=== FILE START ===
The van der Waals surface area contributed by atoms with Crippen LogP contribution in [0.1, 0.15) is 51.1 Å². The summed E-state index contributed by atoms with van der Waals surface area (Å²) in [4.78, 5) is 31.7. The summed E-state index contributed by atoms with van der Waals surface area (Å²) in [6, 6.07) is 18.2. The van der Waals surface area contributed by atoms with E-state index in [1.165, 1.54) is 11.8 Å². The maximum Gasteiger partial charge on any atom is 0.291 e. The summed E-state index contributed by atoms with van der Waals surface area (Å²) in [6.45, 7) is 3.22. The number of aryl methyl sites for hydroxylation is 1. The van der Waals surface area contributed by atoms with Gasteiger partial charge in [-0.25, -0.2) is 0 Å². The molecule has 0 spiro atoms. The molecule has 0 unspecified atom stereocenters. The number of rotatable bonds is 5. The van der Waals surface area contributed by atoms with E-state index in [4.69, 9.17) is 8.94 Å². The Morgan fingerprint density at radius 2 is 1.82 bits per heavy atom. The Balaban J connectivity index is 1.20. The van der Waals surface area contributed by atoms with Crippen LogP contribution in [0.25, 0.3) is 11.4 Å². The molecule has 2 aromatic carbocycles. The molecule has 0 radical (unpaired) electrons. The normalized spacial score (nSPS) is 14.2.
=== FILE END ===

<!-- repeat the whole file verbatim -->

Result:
The van der Waals surface area contributed by atoms with Crippen LogP contribution in [0.1, 0.15) is 51.1 Å². The summed E-state index contributed by atoms with van der Waals surface area (Å²) in [4.78, 5) is 31.7. The summed E-state index contributed by atoms with van der Waals surface area (Å²) in [6, 6.07) is 18.2. The van der Waals surface area contributed by atoms with E-state index in [1.165, 1.54) is 11.8 Å². The maximum Gasteiger partial charge on any atom is 0.291 e. The summed E-state index contributed by atoms with van der Waals surface area (Å²) in [6.45, 7) is 3.22. The number of aryl methyl sites for hydroxylation is 1. The van der Waals surface area contributed by atoms with Gasteiger partial charge in [-0.25, -0.2) is 0 Å². The molecule has 0 spiro atoms. The molecule has 0 unspecified atom stereocenters. The number of rotatable bonds is 5. The van der Waals surface area contributed by atoms with E-state index in [4.69, 9.17) is 8.94 Å². The Morgan fingerprint density at radius 2 is 1.82 bits per heavy atom. The Balaban J connectivity index is 1.20. The van der Waals surface area contributed by atoms with Crippen LogP contribution in [0.25, 0.3) is 11.4 Å². The molecule has 2 aromatic carbocycles. The molecule has 0 radical (unpaired) electrons. The normalized spacial score (nSPS) is 14.2.